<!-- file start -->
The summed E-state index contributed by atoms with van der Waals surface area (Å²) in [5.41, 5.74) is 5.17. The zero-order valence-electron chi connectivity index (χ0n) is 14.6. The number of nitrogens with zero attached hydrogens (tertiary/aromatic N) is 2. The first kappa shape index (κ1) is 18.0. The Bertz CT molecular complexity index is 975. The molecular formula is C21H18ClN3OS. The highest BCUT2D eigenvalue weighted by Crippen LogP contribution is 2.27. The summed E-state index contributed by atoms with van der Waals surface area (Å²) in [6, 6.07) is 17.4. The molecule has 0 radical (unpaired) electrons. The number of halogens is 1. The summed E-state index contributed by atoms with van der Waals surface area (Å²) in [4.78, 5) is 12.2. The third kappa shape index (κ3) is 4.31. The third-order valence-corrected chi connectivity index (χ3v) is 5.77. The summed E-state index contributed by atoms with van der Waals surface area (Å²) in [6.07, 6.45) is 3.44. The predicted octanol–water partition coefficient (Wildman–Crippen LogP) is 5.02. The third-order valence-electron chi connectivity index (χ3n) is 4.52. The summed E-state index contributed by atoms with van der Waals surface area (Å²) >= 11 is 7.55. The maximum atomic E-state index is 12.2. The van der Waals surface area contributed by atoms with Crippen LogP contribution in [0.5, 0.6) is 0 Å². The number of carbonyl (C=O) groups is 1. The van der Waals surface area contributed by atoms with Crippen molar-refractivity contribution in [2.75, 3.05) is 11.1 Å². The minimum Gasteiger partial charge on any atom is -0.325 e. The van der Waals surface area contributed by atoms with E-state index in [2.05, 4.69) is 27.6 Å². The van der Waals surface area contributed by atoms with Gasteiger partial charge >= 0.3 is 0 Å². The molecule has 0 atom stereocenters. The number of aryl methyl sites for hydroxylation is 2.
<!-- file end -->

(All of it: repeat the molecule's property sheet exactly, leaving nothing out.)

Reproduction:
The summed E-state index contributed by atoms with van der Waals surface area (Å²) in [5.41, 5.74) is 5.17. The zero-order valence-electron chi connectivity index (χ0n) is 14.6. The number of nitrogens with zero attached hydrogens (tertiary/aromatic N) is 2. The first kappa shape index (κ1) is 18.0. The Bertz CT molecular complexity index is 975. The molecular formula is C21H18ClN3OS. The highest BCUT2D eigenvalue weighted by Crippen LogP contribution is 2.27. The summed E-state index contributed by atoms with van der Waals surface area (Å²) in [6, 6.07) is 17.4. The molecule has 0 radical (unpaired) electrons. The number of halogens is 1. The summed E-state index contributed by atoms with van der Waals surface area (Å²) in [4.78, 5) is 12.2. The third kappa shape index (κ3) is 4.31. The third-order valence-corrected chi connectivity index (χ3v) is 5.77. The summed E-state index contributed by atoms with van der Waals surface area (Å²) in [6.07, 6.45) is 3.44. The predicted octanol–water partition coefficient (Wildman–Crippen LogP) is 5.02. The third-order valence-electron chi connectivity index (χ3n) is 4.52. The summed E-state index contributed by atoms with van der Waals surface area (Å²) >= 11 is 7.55. The maximum atomic E-state index is 12.2. The van der Waals surface area contributed by atoms with Crippen LogP contribution in [0.5, 0.6) is 0 Å². The number of carbonyl (C=O) groups is 1. The van der Waals surface area contributed by atoms with Crippen molar-refractivity contribution in [2.75, 3.05) is 11.1 Å². The minimum Gasteiger partial charge on any atom is -0.325 e. The van der Waals surface area contributed by atoms with E-state index in [2.05, 4.69) is 27.6 Å². The van der Waals surface area contributed by atoms with Gasteiger partial charge >= 0.3 is 0 Å². The molecule has 0 atom stereocenters. The number of aryl methyl sites for hydroxylation is 2.